How should financial services future proof systems ahead of a cyber security threat?
The Financial Conduct Authority (FCA) has announced that as of August 2018, all high street lenders offering business or current accounts will be forced to publish details of major operational and security incidents. The move by the UK banking regulator is designed to provide consumers with more transparency, enabling them to easily compare services offered by Financial Services (FS) providers and to drive greater competition in the marketplace.
The report published by the FCA does not specify how much detail FS providers will be forced to go into. However, a major incident is classed as one that prevents customers from using banking services. In January 2017 Lloyds Banking Group suffered a 48-hour online cyberattack saw hackers send millions of fake requests to the Groups’ servers in order to grind systems to a complete halt. The ‘denial of service’ (DOS) attack was ‘geo-blocked’ by Lloyds IT security experts effectively blocking access to the server. However, this also blocked legitimate requests from consumers. The information that FS organisations hold is hugely sensitive, and therefore when an attack like this happens they are held to a higher account by consumers than other organisations.
The incident came just months after the Tesco Bank cyberattack that saw an unprecedented loss of £2.5 million from 9,000 accounts. The threat to the UK’s financial infrastructure has meant that FS is under scrutiny, with a higher need for accountability directed at them from consumers whose trust has inarguably been eroded.
Outdated legacy software is allowing cyber criminals to target everyone – from the C-Suite to everyday consumers in their own homes. Legacy programming language is not being taught to today’s engineers with middle and back office systems only able to report transaction failures and risk triggers after the fact.
All companies that hold credit card details, particularly retailers, have to be compliant to a piece of regulations which have been drawn up by FS companies, such as Visa. The fact that FS organisations have drawn up standards for other sectors, and yet remain so prone to attack is ironic and perhaps worrying.
The lack of transparency within organisations is also an issue. This has meant that the C-suite cannot see the build-up of risky positions or business practices, simply because they are either not aware or do not understand it.
This, coupled with the fact that Business Email Compromise (BEC) targets specific individuals within companies impersonating C-level exec emails, rather than a mass phishing approach, means that it’s far harder to differentiate between the real messages and the fake ones, meaning that scams are more likely to be successful and are far harder to prevent.
The ‘internal threat’ or rather the internal infrastructure and the employees, are the biggest problem within organisations whose security controls are not sophisticated enough to match the threat. With legacy or simply ‘poor’ coding in place, as well as merged technology adding to the complexity of decaying infrastructure, less refined threats like SLQ injection and XXS are still able to get through.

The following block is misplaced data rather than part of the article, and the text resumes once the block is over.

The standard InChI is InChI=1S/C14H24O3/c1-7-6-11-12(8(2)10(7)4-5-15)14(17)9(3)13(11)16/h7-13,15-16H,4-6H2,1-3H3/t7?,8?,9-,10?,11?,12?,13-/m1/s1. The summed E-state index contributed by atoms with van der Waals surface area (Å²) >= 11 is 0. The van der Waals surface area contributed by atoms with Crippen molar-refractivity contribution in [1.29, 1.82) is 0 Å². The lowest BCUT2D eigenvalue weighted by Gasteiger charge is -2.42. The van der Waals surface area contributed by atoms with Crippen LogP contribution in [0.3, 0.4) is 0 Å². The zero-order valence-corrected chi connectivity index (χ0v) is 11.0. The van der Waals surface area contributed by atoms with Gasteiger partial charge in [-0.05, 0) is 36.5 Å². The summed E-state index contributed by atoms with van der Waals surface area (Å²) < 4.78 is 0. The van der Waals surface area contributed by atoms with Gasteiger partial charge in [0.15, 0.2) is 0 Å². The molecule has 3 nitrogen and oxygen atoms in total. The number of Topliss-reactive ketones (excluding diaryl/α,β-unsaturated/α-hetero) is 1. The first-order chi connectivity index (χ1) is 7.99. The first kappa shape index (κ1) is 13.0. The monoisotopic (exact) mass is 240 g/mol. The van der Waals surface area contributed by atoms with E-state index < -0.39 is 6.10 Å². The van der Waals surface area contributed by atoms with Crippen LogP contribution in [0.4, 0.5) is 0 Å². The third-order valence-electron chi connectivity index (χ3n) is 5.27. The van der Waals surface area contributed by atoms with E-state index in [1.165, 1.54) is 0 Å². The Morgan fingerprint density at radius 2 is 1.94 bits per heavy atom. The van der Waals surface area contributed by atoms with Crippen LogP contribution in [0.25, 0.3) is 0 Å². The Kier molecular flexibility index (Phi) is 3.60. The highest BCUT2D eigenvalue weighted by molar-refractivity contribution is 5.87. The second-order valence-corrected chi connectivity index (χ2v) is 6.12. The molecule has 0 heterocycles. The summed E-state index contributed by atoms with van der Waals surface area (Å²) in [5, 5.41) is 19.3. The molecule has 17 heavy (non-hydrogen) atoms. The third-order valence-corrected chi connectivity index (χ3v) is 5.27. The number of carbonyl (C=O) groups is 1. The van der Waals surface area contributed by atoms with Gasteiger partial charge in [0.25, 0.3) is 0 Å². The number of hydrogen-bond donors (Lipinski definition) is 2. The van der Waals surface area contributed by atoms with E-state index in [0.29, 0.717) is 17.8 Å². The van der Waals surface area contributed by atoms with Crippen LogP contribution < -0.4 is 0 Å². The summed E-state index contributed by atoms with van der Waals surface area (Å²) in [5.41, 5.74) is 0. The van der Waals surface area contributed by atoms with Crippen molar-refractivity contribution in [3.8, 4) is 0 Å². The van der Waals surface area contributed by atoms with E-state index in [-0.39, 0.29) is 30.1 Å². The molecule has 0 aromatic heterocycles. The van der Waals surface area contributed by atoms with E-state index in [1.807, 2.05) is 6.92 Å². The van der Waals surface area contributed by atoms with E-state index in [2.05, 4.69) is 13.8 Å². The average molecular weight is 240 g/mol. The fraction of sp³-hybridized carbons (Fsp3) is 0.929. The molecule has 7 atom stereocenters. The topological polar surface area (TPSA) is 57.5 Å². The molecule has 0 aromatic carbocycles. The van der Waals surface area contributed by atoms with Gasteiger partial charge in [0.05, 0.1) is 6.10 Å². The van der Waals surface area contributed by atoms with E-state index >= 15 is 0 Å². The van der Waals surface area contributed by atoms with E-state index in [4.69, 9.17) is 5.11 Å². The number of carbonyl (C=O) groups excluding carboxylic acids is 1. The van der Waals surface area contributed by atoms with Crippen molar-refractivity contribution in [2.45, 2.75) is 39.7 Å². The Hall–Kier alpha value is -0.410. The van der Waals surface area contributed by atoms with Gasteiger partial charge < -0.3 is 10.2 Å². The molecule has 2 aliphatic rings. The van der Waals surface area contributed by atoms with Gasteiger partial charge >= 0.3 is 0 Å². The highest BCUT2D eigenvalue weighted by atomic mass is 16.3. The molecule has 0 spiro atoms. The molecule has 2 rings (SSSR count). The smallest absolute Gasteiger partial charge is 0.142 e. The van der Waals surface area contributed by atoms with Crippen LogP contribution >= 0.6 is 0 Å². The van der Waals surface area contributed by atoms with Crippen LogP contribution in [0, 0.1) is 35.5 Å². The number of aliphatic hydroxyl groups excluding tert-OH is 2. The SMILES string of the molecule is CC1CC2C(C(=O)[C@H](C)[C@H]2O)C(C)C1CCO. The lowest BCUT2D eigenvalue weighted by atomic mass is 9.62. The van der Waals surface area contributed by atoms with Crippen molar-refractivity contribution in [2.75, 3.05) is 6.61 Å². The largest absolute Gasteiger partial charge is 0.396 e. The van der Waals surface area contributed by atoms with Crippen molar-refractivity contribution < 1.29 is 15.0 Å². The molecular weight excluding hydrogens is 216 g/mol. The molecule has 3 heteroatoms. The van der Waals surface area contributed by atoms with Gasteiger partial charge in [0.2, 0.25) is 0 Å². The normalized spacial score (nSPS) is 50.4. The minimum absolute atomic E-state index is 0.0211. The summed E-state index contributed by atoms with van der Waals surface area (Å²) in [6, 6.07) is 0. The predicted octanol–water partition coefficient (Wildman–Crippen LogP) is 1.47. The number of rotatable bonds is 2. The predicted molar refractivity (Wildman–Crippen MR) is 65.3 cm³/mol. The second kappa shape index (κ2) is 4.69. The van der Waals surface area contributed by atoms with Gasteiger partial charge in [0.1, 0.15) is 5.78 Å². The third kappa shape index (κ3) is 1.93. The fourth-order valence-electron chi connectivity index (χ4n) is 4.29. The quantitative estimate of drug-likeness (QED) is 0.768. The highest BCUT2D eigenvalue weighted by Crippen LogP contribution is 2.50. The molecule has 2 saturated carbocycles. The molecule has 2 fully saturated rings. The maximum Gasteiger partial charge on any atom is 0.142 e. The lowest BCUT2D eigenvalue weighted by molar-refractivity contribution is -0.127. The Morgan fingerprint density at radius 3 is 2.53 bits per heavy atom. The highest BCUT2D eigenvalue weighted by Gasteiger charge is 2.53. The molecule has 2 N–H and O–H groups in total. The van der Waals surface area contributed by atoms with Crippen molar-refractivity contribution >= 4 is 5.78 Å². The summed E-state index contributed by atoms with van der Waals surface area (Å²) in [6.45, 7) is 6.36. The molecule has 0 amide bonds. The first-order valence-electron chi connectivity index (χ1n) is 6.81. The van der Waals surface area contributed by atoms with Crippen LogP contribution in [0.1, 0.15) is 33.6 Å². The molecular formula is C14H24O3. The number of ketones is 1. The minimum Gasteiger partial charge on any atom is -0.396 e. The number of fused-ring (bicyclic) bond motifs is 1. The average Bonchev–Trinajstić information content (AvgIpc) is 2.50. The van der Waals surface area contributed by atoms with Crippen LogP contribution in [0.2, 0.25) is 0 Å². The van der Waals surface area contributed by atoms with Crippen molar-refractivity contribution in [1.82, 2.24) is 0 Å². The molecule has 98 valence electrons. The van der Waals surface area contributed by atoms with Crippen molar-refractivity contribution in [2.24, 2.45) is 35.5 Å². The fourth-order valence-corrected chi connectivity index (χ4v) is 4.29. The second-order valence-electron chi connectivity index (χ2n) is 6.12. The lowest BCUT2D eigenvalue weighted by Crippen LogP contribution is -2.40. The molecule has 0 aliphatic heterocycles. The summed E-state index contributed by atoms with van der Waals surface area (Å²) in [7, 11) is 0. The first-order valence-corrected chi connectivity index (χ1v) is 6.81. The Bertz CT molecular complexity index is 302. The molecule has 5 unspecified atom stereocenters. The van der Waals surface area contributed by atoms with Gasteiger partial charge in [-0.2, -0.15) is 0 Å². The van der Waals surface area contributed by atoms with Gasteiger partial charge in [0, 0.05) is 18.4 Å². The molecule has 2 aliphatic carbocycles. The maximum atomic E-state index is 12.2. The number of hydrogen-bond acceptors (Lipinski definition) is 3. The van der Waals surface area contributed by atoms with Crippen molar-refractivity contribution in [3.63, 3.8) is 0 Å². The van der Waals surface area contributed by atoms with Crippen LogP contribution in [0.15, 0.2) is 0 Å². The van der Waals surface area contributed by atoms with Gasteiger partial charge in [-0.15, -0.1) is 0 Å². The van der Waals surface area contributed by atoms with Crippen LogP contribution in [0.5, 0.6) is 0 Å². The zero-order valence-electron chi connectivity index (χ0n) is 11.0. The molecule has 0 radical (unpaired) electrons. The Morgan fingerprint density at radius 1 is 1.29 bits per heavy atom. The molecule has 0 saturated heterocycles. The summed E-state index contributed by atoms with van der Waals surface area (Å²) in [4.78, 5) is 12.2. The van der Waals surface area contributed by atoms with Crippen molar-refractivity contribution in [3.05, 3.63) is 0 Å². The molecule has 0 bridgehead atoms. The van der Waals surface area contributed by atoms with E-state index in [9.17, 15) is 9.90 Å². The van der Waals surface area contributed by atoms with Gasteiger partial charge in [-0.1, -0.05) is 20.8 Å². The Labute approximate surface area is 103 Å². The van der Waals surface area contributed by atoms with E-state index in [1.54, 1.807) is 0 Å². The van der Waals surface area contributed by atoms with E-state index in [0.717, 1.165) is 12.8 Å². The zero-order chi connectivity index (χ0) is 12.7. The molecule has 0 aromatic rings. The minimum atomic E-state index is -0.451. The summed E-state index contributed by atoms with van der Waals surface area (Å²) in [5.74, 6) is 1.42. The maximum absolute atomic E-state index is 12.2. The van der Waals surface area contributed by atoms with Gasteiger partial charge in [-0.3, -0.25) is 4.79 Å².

However, with regulations such as Sarbannes-Oxley and GDPR in place, the onus is now very much at board level. In recent years the rise of the Chief Information Security Officer (CISO) has emerged as an integral one for FS, both in terms of performance and consumer trust. More than just a technical IT role, the CISO has become a ‘digital vanguard’ for organisations by understanding the risks associated with the commercial impact of systems, people and processes, from the top down – breaking down silos across FS data portfolios.
As cyber security attacks in FS increase and with safeguarding regulations becoming more stringent, the key to success is ensuring that IT security is depicted properly across the organisation. The previously isolated role, offered purely technical and practical support and whereas there still is a need for this, the role of the CISO should be far reaching across an organisation, where they are increasingly operating in a dynamic digital environment with the growth of online processing and cloud services.
Ahead of the FCA deadline, assessing operationally resilience will be key, and FS companies need to understand its assets and be constantly evaluating where they are vulnerable through rigorous testing.
Red and blue team testing, as favoured by military and government organisations, uses role-play testing to simulate dummy cyber-attacks in order to allow FS organisations where its weaknesses lie and where to neutralise threats. With each IT team playing the role of attacker and defender, they get to practise both how to identify an attack and how to deal with it.
Having a response prepared ahead of a cyber-attack is also critical and by using software analytics and forensic techniques such as reverse malware engineering, host-based intrusion and detection and network analysis, helps to define the breach vector and how it took place. This information will in turn help the CISO determine the aims and impact on FS and report back at board level.
FS has no choice but to consider the people behind the data because once the FCA rules are enforced, any FS found wanting will find that its customers will be doing the talking with their feet. Therefore, cyber vulnerabilities need to be the top priority for companies rather than an afterthought, or even worse, when disaster has struck.
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